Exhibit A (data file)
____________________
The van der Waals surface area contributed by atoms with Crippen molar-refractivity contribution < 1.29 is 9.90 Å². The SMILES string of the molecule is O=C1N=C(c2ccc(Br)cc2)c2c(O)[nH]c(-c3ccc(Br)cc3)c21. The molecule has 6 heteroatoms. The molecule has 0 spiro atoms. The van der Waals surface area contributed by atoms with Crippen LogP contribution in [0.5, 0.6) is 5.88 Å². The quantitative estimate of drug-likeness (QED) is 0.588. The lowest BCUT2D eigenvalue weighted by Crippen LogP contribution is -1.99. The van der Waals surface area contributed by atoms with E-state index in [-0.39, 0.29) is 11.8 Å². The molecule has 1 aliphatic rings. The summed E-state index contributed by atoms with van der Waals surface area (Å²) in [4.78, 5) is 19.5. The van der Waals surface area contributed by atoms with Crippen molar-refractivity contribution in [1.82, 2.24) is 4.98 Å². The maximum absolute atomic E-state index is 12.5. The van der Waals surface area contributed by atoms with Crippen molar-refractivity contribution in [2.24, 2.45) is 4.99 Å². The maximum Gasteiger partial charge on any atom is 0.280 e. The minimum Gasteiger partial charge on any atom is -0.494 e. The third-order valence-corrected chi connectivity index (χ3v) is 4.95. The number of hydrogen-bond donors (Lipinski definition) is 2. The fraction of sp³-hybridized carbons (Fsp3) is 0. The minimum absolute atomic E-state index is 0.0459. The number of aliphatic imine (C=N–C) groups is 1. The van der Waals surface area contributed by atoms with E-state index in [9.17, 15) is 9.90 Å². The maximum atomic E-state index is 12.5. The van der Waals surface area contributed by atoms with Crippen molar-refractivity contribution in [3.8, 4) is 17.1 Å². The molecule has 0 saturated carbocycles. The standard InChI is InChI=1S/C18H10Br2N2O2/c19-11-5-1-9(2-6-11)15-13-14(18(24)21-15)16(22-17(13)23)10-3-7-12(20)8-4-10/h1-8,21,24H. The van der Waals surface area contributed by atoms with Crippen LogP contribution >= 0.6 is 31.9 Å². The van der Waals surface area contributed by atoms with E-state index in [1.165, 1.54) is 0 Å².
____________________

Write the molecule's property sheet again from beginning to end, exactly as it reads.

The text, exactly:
The van der Waals surface area contributed by atoms with Crippen molar-refractivity contribution < 1.29 is 9.90 Å². The SMILES string of the molecule is O=C1N=C(c2ccc(Br)cc2)c2c(O)[nH]c(-c3ccc(Br)cc3)c21. The molecule has 6 heteroatoms. The molecule has 0 spiro atoms. The van der Waals surface area contributed by atoms with Crippen LogP contribution in [0.5, 0.6) is 5.88 Å². The quantitative estimate of drug-likeness (QED) is 0.588. The lowest BCUT2D eigenvalue weighted by Crippen LogP contribution is -1.99. The van der Waals surface area contributed by atoms with E-state index in [-0.39, 0.29) is 11.8 Å². The molecule has 1 aliphatic rings. The summed E-state index contributed by atoms with van der Waals surface area (Å²) in [4.78, 5) is 19.5. The van der Waals surface area contributed by atoms with Crippen molar-refractivity contribution in [1.82, 2.24) is 4.98 Å². The maximum absolute atomic E-state index is 12.5. The van der Waals surface area contributed by atoms with Crippen molar-refractivity contribution in [2.24, 2.45) is 4.99 Å². The maximum Gasteiger partial charge on any atom is 0.280 e. The minimum Gasteiger partial charge on any atom is -0.494 e. The third-order valence-corrected chi connectivity index (χ3v) is 4.95. The number of hydrogen-bond donors (Lipinski definition) is 2. The fraction of sp³-hybridized carbons (Fsp3) is 0. The minimum absolute atomic E-state index is 0.0459. The number of aliphatic imine (C=N–C) groups is 1. The van der Waals surface area contributed by atoms with E-state index in [9.17, 15) is 9.90 Å². The maximum atomic E-state index is 12.5. The van der Waals surface area contributed by atoms with Crippen molar-refractivity contribution in [3.8, 4) is 17.1 Å². The molecule has 0 saturated carbocycles. The standard InChI is InChI=1S/C18H10Br2N2O2/c19-11-5-1-9(2-6-11)15-13-14(18(24)21-15)16(22-17(13)23)10-3-7-12(20)8-4-10/h1-8,21,24H. The van der Waals surface area contributed by atoms with Crippen LogP contribution >= 0.6 is 31.9 Å². The van der Waals surface area contributed by atoms with E-state index in [1.165, 1.54) is 0 Å².